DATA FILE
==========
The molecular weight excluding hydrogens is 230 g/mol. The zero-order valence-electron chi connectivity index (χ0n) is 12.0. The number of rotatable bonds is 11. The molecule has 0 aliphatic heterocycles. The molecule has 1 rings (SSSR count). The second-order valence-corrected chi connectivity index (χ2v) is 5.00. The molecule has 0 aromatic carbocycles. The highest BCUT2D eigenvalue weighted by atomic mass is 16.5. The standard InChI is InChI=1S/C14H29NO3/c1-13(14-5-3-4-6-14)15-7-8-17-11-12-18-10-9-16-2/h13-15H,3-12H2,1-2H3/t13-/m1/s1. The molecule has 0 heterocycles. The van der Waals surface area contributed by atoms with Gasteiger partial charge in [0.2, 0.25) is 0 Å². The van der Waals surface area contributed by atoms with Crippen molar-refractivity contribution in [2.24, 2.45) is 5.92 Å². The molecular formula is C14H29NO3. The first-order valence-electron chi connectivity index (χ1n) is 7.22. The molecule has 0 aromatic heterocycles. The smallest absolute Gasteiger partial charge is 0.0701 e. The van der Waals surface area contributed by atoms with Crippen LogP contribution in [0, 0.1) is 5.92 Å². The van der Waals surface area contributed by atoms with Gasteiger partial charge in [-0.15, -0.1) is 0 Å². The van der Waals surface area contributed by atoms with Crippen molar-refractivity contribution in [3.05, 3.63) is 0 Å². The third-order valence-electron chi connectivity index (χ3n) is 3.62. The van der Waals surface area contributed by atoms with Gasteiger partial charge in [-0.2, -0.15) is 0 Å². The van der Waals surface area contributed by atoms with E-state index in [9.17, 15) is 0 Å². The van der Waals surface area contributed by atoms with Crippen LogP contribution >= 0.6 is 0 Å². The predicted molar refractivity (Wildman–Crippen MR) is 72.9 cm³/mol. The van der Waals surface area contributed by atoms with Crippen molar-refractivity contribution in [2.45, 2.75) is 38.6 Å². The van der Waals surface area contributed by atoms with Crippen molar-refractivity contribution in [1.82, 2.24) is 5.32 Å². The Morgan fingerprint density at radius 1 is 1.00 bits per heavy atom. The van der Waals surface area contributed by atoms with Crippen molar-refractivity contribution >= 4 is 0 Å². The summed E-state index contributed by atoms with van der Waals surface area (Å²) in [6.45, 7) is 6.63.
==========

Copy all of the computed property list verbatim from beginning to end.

The molecular weight excluding hydrogens is 230 g/mol. The zero-order valence-electron chi connectivity index (χ0n) is 12.0. The number of rotatable bonds is 11. The molecule has 0 aliphatic heterocycles. The molecule has 1 rings (SSSR count). The second-order valence-corrected chi connectivity index (χ2v) is 5.00. The molecule has 0 aromatic carbocycles. The highest BCUT2D eigenvalue weighted by atomic mass is 16.5. The standard InChI is InChI=1S/C14H29NO3/c1-13(14-5-3-4-6-14)15-7-8-17-11-12-18-10-9-16-2/h13-15H,3-12H2,1-2H3/t13-/m1/s1. The molecule has 0 heterocycles. The van der Waals surface area contributed by atoms with Gasteiger partial charge in [0.2, 0.25) is 0 Å². The van der Waals surface area contributed by atoms with Crippen molar-refractivity contribution in [2.24, 2.45) is 5.92 Å². The molecular formula is C14H29NO3. The first-order valence-electron chi connectivity index (χ1n) is 7.22. The molecule has 0 aromatic heterocycles. The smallest absolute Gasteiger partial charge is 0.0701 e. The van der Waals surface area contributed by atoms with Crippen LogP contribution in [0, 0.1) is 5.92 Å². The van der Waals surface area contributed by atoms with Gasteiger partial charge in [-0.15, -0.1) is 0 Å². The van der Waals surface area contributed by atoms with Crippen molar-refractivity contribution in [3.05, 3.63) is 0 Å². The third-order valence-electron chi connectivity index (χ3n) is 3.62. The van der Waals surface area contributed by atoms with Gasteiger partial charge in [-0.2, -0.15) is 0 Å². The van der Waals surface area contributed by atoms with E-state index in [9.17, 15) is 0 Å². The van der Waals surface area contributed by atoms with Crippen LogP contribution >= 0.6 is 0 Å². The predicted molar refractivity (Wildman–Crippen MR) is 72.9 cm³/mol. The van der Waals surface area contributed by atoms with Crippen molar-refractivity contribution in [2.45, 2.75) is 38.6 Å². The van der Waals surface area contributed by atoms with Crippen molar-refractivity contribution in [1.82, 2.24) is 5.32 Å². The Morgan fingerprint density at radius 1 is 1.00 bits per heavy atom. The van der Waals surface area contributed by atoms with Crippen molar-refractivity contribution >= 4 is 0 Å². The summed E-state index contributed by atoms with van der Waals surface area (Å²) in [6.45, 7) is 6.63.